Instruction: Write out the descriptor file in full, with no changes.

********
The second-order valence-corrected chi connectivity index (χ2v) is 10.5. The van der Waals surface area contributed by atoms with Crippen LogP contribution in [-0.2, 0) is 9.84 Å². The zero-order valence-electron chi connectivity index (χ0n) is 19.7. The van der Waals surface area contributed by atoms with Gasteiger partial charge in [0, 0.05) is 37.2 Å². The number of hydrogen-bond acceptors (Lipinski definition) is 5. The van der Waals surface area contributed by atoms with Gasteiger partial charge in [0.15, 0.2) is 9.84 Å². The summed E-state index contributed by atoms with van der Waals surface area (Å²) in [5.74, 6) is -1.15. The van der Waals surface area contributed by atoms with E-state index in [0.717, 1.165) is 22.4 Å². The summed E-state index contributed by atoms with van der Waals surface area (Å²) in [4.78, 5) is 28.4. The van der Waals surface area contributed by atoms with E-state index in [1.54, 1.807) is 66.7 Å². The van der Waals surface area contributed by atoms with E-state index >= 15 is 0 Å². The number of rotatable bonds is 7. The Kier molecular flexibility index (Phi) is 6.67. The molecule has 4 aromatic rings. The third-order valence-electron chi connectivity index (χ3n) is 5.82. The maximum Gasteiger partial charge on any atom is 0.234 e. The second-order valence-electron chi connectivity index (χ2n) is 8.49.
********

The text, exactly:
The second-order valence-corrected chi connectivity index (χ2v) is 10.5. The van der Waals surface area contributed by atoms with Crippen LogP contribution in [-0.2, 0) is 9.84 Å². The zero-order valence-electron chi connectivity index (χ0n) is 19.7. The van der Waals surface area contributed by atoms with Gasteiger partial charge in [0, 0.05) is 37.2 Å². The number of hydrogen-bond acceptors (Lipinski definition) is 5. The van der Waals surface area contributed by atoms with Gasteiger partial charge in [0.15, 0.2) is 9.84 Å². The summed E-state index contributed by atoms with van der Waals surface area (Å²) in [5.74, 6) is -1.15. The van der Waals surface area contributed by atoms with E-state index in [0.717, 1.165) is 22.4 Å². The summed E-state index contributed by atoms with van der Waals surface area (Å²) in [4.78, 5) is 28.4. The van der Waals surface area contributed by atoms with E-state index in [1.54, 1.807) is 66.7 Å². The van der Waals surface area contributed by atoms with E-state index >= 15 is 0 Å². The number of rotatable bonds is 7. The Kier molecular flexibility index (Phi) is 6.67. The molecule has 4 aromatic rings. The third-order valence-electron chi connectivity index (χ3n) is 5.82. The maximum Gasteiger partial charge on any atom is 0.234 e. The second-order valence-electron chi connectivity index (χ2n) is 8.49.